But there’s a huge gap between envisioning an integrated checkout experience and building one. The reason Meta was the first large platform to do this was in fact because it’s so technically and infrastructurally difficult, and only behemoth companies like them or Amazon have had the resources to do it properly…until now. As Instagram Checkout proves the tremendous potential of integrated checkout experiences to attract and retain audiences and customers, more and more online channels will need to offer the same kind of experience to their audiences.
Fortunately, there's no need to wait for a solution to trickle down from the ecommerce goliaths. The solution is already here.
The future is distributed
Violet was built for the future that these market movers are creating: our unified API is designed to connect any channel, large or small, with any online merchant’s ecommerce platform. The promise of Violet is that the native checkout experience people now expect in channels like Instagram will be available on any platform with any merchant.
In essence, we see these three trends as moving us many steps closer to a new paradigm in online shopping that we call distributed commerce. Historically, shopping was an activity people did outside the flow of other activities they may have found more enriching or pleasurable, like reading, gaming, exercising, playing, making music–you name it. But all three of these trends represent a step-change in the way that products are sold: instead of buying from mega retailers and monolithic brands in a few commercial centers, we are entering a future in which people can buy anywhere in the world from anyone with internet access and a smartphone.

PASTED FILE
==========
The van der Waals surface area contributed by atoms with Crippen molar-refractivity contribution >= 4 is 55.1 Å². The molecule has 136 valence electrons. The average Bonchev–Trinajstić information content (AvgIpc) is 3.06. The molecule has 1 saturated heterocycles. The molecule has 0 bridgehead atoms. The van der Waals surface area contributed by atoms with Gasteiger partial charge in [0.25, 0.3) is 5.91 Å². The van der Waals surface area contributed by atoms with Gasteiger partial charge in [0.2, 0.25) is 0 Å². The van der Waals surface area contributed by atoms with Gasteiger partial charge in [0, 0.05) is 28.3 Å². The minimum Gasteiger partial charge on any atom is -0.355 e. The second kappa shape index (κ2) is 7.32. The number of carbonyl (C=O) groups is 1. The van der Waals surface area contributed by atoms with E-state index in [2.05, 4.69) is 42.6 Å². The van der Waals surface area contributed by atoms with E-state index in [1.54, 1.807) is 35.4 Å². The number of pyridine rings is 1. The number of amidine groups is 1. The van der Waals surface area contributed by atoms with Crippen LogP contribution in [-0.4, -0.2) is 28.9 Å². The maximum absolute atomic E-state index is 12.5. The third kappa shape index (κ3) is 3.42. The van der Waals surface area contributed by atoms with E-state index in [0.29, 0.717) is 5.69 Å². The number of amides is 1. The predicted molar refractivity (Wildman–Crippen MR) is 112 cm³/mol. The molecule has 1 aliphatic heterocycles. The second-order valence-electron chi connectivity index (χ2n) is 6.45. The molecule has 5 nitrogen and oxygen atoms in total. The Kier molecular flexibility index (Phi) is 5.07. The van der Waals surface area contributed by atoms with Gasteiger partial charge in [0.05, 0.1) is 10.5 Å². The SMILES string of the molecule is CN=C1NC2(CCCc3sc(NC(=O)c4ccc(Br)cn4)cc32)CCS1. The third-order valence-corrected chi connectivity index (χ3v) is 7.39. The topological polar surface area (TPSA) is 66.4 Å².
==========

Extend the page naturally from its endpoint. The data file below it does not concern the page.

In this new paradigm, shopping is folded into more contextually rich and engaging activities, rather than something people have to do outside the flow of daily life. Imagine tuning in for a live concert of your favorite band on Twitch, being able to view and purchase the same guitar they’re playing, and getting it from Fender just a few days later. Or watching a tutorial on YouTube with your favorite DIY renovator and being able to order the full list of supplies you need to retile your own bathroom from within the video. Or going on a bike ride with your friends, and from your smart glasses being able to scan and order the gloves your friend recommends so highly. This is the future of shopping: infinite touchpoints, and infinitely rich experiences through which to find the products and services people want and need. No more shopping; just living.